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Maharlou Lake Disappears
Environment

Maharlou Lake Disappears

Maharlou Lake in Fars Province has joined Iran’s growing list of vanishing water bodies, highlighting the extent of damage caused by years of mismanagement and perpetual drought.
The lake was the last remaining water body in the province, since it was the final destination of provincial capital Shiraz’s wastewater, Mehr News Agency reported.
The disconcerting news comes only five months after IRIB reported that the lake was 70% full and drawing tourists in droves.
Extending over nearly 600 square kilometers, Maharlou Lake has become a vast barren plain with patches of swamp and salt sediments.
Located 27 kilometers southeast of Shiraz, the lake was responsible for the city’s humidity. In fact, Maharlou Lake was a prime location for city dwellers looking to escape the hustle and bustle of the metropolis for a few hours.

  Dire Situation
The lake’s desiccation has raised concern among experts, as it poses grave health risks to the general populace.
“Unless swift action is taken to revive the lake, people of Shiraz could be in danger,” said Alamdar Alamdari, an environmental expert.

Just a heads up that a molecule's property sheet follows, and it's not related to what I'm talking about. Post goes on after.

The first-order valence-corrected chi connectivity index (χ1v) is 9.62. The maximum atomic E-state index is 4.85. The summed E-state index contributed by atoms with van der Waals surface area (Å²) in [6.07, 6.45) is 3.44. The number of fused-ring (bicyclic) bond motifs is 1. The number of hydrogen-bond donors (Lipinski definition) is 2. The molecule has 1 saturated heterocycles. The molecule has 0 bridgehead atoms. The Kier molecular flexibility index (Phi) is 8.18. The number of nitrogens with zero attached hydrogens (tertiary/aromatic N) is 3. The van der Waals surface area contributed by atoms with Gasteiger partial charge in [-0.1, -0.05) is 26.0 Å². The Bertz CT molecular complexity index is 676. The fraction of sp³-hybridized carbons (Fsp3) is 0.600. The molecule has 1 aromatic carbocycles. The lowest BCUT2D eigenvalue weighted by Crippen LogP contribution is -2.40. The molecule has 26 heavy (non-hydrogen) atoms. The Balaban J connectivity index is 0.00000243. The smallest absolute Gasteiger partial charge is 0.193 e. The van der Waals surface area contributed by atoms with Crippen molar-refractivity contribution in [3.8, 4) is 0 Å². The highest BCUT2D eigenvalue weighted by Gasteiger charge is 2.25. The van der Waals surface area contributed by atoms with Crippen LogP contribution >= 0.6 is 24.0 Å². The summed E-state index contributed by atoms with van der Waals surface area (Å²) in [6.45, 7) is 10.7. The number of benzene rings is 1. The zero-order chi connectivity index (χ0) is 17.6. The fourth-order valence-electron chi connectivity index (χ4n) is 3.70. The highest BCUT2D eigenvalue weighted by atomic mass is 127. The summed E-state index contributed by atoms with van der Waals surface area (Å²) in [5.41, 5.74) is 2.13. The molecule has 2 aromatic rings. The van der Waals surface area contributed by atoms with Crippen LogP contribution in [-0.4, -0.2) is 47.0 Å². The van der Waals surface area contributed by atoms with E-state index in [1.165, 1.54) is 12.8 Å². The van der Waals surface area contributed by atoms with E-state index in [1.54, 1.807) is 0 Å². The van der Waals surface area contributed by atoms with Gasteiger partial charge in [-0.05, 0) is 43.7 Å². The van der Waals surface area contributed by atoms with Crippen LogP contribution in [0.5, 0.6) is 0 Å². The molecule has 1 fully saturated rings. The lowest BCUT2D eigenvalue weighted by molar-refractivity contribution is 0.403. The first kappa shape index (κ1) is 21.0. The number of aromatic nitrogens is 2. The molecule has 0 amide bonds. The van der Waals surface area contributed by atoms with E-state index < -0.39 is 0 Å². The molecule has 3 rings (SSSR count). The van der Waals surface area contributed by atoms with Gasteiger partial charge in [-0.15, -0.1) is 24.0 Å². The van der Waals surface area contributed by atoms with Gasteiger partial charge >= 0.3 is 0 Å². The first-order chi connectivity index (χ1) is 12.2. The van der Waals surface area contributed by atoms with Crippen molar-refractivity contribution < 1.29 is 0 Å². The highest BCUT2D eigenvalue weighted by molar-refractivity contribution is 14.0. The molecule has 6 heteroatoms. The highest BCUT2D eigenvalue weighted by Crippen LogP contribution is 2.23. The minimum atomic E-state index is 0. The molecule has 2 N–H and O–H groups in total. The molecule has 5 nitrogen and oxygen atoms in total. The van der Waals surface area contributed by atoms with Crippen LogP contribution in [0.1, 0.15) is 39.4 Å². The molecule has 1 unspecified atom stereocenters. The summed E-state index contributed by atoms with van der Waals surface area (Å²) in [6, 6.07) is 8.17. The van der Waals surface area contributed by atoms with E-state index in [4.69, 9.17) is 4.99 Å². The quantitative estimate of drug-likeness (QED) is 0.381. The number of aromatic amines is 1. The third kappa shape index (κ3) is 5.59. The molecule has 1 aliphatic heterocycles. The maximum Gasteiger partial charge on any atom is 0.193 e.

Dried lake bed, called playa, is lighter and flies farther than ordinary soil. Choking clouds of particulate matter driven by powerful desert winds could worsen the health problems of people living in the vicinity of the lake.
Ezzatollah Raeisi, a faculty member at Shiraz University, said, “Five years ago, following reports suggesting the lake was polluted, a team began studying Maharlou Lake.”
Raeisi said organic matter flowing into the lake via Kenar Rahdar Lake was found to be polluted, but within acceptable levels.
“However, due to the lake’s high evaporation rate and the buildup of organic matter, pollution levels in Maharlou exceeded acceptable levels,” he said.
What this means is that the playa is polluted and the slightest wind could blow polluted matter toward Shiraz and farmlands surrounding the lake.
“When the salt is blown over farmlands, it will have adverse effects on soil fertility,” Raeisi warned.
Raeisi said the lake’s desiccation will lead to a sudden drop in air moisture, which will take a toll on the surrounding vegetation.
“The four primary tributaries of the lake have all gone dry, mainly because of drawing excess water from illegal wells dug around the lake,” Raeisi said, adding that over 500 million cubic meters of water have been siphoned away.
Raeisi said cars will begin driving through the lake bed, which will only hamper restoration efforts, calling on officials to “put up soil mounds around the lake to prevent cars from entering.”
In its prime, Maharlou Lake had a thriving ecosystem and was home to migratory birds such as flamingo and the common redshank.
The occasional pink hue was a distinctive feature of the lake, which will remain preserved in the photographic memory of visitors for the foreseeable future.

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